It is believed that at no time in the history of the human race malaria has been absent. This disease, which is caused by protozoa of the genus Plasmodium, in all likelihood has been responsible for the death of about half of all people who ever lived. Even today, after attempts at intervention on a worldwide scale, malaria remains the most significant parasitic disease in the tropics and sub-tropics, where it causes at least 500 million clinical episodes and claims 1.5 million lives each year, mostly young children and pregnant women. Widespread resistance to the best and least expensive antimalarials, chloroquine and S/P (i.e., a combination of sulfadoxine and pyrimethamine), combined with an increasing tolerance to insecticides in the mosquito vector, threaten a global malaria tragedy unless new countermeasures are developed. For malaria therapy, the great panacea would be the development of a long-lasting vaccine, but until this becomes a reality, people living in and traveling to endemic regions must rely on a dwindling cache of more expensive drugs; many beyond the economic reach of impoverished people living in malarious regions of the world. Our course to recognition of xanthones as potential antimalarial agents took a rather circuitous route, involving both serendipity and empiricism, and is described together with mechanistic details of drug action. From a chance encounter with a sea urchin collected near the city of Cannon Beach on the Oregon coast to naturally occurring and functionalized xanthones, it is revealed how these compounds target the Plasmodium parasites most vulnerable feature - the digestive vacuole.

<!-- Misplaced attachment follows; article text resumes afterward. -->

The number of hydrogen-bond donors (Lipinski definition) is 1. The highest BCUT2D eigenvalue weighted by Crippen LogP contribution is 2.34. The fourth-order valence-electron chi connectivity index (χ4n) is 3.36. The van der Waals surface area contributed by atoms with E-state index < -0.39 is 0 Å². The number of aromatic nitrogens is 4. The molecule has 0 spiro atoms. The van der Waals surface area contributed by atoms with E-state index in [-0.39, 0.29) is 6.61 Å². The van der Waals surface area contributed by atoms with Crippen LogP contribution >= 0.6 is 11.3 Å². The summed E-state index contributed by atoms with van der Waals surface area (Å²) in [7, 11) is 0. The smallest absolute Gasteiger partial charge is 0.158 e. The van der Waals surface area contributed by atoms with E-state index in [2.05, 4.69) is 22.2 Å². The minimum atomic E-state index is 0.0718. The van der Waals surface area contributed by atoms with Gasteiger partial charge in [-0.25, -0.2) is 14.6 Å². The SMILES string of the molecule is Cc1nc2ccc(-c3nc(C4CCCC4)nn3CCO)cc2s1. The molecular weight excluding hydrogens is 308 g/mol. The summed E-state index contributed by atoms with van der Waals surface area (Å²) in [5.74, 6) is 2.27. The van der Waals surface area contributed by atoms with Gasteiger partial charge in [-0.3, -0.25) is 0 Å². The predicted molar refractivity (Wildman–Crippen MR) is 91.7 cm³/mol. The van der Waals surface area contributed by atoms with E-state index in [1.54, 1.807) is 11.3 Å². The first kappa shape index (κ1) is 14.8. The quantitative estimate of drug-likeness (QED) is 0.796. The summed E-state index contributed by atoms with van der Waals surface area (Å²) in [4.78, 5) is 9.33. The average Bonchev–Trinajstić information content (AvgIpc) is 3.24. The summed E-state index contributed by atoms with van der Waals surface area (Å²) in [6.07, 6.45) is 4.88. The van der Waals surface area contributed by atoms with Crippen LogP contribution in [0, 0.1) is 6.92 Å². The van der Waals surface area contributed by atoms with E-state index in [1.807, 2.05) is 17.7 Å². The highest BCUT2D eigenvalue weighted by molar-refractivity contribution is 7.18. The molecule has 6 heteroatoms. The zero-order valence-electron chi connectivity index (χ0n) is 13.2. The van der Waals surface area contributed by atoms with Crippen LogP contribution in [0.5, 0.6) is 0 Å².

Keywords: xanthone, heme, hemozoin, malaria, plasmodium falciparum, leishmaniasis, drug, chemotherapy
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